He does have his own refereeing coach, Neville McAlister who is based in Wellington and was a former Super Rugby referee.

"He's been huge in helping me get to where I want and he's been there and done it, but more than just being a referee he understands what is important and what's not, when to blow the whistle and when not to. I work really well with him and he has been really beneficial for my career."

One aspect of his playing career that was advantageous to refereeing was his exposure to playing on some of the more formidable grounds around the world.

Having played on them helped when refereeing and it also reinforced the understanding of what teams put in to prepare for those games and how he ultimately viewed the action when it began.

When going to a cauldron like Millennium Stadium for the pre-World Cup game between Wales and Ireland it was a case of making sure he arrived with his A game and realising that because of its nature the best that could be hoped for was 50 percent of people agreeing with what he did in a game. But so long as he was happy with how it went, that was the most important thing.

As a player he wasn't so much a talker to referees as one who tried to work out how the referee operated and what you might be likely to get away with.

"What has really helped me is what I enjoyed from a referee and what they gave you on the field – how they defused situations or how they put fuel on the fire at times," he said.

There were times as a player that he became excitable like most first five-eighths and halfbacks and he understood in those circumstances didn't always mean what they said.

Sometimes it was just as important to know when not to blow the whistle as it was to know when to blow it.

"You could blow your whistle any time you want. Every ruck there is something going on, it's more about understanding what the game needs and when it is important to step up. You've just got to realise that you're never going to be 100 percent right in any game. It's just about understanding the times that you are wrong that you've got to go through it, and it's a massive talking point. You've got to understand that. That is the big art of refereeing."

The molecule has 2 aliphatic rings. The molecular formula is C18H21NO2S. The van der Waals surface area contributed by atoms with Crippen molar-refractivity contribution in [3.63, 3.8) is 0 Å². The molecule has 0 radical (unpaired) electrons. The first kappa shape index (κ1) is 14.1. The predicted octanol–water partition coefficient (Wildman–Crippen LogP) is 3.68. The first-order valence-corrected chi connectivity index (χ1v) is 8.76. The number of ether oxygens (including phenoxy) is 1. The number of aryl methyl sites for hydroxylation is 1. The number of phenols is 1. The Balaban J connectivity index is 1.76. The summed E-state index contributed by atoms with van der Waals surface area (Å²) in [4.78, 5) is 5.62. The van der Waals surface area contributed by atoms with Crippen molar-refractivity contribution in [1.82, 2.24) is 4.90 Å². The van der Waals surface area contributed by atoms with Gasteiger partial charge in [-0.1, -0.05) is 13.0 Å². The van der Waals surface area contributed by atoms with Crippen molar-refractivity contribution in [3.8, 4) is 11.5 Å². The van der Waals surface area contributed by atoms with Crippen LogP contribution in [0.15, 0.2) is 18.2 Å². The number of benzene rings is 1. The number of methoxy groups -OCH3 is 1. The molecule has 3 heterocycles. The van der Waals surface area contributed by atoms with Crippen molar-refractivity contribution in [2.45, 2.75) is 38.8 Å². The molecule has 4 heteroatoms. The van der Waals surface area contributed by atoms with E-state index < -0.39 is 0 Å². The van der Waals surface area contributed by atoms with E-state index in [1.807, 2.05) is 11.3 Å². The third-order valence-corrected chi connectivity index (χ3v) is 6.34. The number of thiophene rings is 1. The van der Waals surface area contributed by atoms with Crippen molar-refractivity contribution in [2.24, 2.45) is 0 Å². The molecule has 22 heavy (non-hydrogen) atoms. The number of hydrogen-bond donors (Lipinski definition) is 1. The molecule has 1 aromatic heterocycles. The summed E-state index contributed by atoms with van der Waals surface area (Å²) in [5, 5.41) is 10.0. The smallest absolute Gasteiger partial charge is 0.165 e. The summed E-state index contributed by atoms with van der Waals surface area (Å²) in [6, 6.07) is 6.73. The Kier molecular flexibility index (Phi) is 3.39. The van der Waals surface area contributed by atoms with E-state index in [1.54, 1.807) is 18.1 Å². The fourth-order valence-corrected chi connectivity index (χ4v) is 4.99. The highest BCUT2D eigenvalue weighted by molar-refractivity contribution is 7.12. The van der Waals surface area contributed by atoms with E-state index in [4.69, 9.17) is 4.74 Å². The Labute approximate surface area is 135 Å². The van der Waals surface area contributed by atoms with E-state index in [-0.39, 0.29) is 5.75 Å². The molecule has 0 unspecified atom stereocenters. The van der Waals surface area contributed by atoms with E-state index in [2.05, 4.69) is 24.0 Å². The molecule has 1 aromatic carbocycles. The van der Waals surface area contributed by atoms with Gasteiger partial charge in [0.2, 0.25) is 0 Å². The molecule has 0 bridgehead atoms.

Making a call during an ITM Cup match between Auckland and Counties Manukau

There were differences in refereeing styles of game, and they were not necessarily along the traditional lines of northern hemisphere v southern hemisphere. He said there were games were one side enjoyed a forward dominance and their approach was to keep the ball in tight, and that was something that required more from a referee in terms of control and awareness of points of law.

"I wouldn't say it makes your job tougher, it is more interesting and you have to be more switched on. It can happen anywhere.

"And if you look at the last round of Six Nations there were more points scored than in a round of Super Rugby because they all had to win and they knew it. It is certainly about the game itself rather than what happens within the hemispheres," he said.

On the playing side of the game, the highlights are now behind Jackson.

Winning the Ranfurly Shield had been one, because of what it meant to Bay of Plenty never having won the shield before and how they really got behind it while another was finishing his career with a final at Twickenham, even if it was a loss.

And from a refereeing perspective last year's ITM Cup final between Taranaki and Tasman was a highlight, again because it was two smaller provinces playing champagne rugby in front of a full house at Yarrow Stadium.

Chances are that having passed the double hundred milestone, Jackson is en route to achieving even more.